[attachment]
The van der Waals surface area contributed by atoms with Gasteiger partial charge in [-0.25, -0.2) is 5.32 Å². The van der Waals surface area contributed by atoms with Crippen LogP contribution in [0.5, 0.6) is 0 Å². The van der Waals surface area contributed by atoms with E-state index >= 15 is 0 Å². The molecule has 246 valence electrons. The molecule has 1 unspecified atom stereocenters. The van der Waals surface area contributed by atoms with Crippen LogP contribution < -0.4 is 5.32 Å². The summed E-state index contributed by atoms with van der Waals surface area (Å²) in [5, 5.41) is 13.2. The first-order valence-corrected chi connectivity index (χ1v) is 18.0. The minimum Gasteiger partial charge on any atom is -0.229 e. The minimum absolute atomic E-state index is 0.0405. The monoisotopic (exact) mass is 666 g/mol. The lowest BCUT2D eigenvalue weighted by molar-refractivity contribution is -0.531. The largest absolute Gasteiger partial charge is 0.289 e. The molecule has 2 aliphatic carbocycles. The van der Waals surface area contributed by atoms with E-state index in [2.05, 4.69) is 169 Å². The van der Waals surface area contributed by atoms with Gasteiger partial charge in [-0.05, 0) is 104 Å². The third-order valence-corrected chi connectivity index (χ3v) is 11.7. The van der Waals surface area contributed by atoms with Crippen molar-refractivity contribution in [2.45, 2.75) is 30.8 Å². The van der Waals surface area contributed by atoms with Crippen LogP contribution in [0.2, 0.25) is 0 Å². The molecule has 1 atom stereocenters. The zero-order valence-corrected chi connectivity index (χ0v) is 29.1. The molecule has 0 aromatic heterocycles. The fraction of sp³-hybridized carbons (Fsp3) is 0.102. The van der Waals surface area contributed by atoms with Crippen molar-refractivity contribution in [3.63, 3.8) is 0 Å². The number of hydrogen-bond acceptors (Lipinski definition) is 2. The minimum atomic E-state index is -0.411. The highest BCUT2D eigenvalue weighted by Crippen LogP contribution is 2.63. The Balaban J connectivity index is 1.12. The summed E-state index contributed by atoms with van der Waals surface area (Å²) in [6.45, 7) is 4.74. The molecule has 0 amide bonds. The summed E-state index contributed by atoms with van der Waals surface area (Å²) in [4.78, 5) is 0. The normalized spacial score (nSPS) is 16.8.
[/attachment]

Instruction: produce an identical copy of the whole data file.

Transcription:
The van der Waals surface area contributed by atoms with Gasteiger partial charge in [-0.25, -0.2) is 5.32 Å². The van der Waals surface area contributed by atoms with Crippen LogP contribution in [0.5, 0.6) is 0 Å². The van der Waals surface area contributed by atoms with E-state index >= 15 is 0 Å². The molecule has 246 valence electrons. The molecule has 1 unspecified atom stereocenters. The van der Waals surface area contributed by atoms with Crippen LogP contribution < -0.4 is 5.32 Å². The summed E-state index contributed by atoms with van der Waals surface area (Å²) in [5, 5.41) is 13.2. The first-order valence-corrected chi connectivity index (χ1v) is 18.0. The minimum Gasteiger partial charge on any atom is -0.229 e. The minimum absolute atomic E-state index is 0.0405. The monoisotopic (exact) mass is 666 g/mol. The lowest BCUT2D eigenvalue weighted by molar-refractivity contribution is -0.531. The largest absolute Gasteiger partial charge is 0.289 e. The molecule has 2 aliphatic carbocycles. The van der Waals surface area contributed by atoms with E-state index in [2.05, 4.69) is 169 Å². The van der Waals surface area contributed by atoms with Gasteiger partial charge in [-0.05, 0) is 104 Å². The third-order valence-corrected chi connectivity index (χ3v) is 11.7. The van der Waals surface area contributed by atoms with Crippen molar-refractivity contribution in [2.45, 2.75) is 30.8 Å². The van der Waals surface area contributed by atoms with Crippen LogP contribution in [0.2, 0.25) is 0 Å². The molecule has 1 atom stereocenters. The zero-order valence-corrected chi connectivity index (χ0v) is 29.1. The molecule has 0 aromatic heterocycles. The fraction of sp³-hybridized carbons (Fsp3) is 0.102. The van der Waals surface area contributed by atoms with Crippen molar-refractivity contribution in [3.63, 3.8) is 0 Å². The number of hydrogen-bond acceptors (Lipinski definition) is 2. The minimum atomic E-state index is -0.411. The highest BCUT2D eigenvalue weighted by Crippen LogP contribution is 2.63. The Balaban J connectivity index is 1.12. The summed E-state index contributed by atoms with van der Waals surface area (Å²) in [6.45, 7) is 4.74. The molecule has 0 amide bonds. The summed E-state index contributed by atoms with van der Waals surface area (Å²) in [4.78, 5) is 0. The normalized spacial score (nSPS) is 16.8.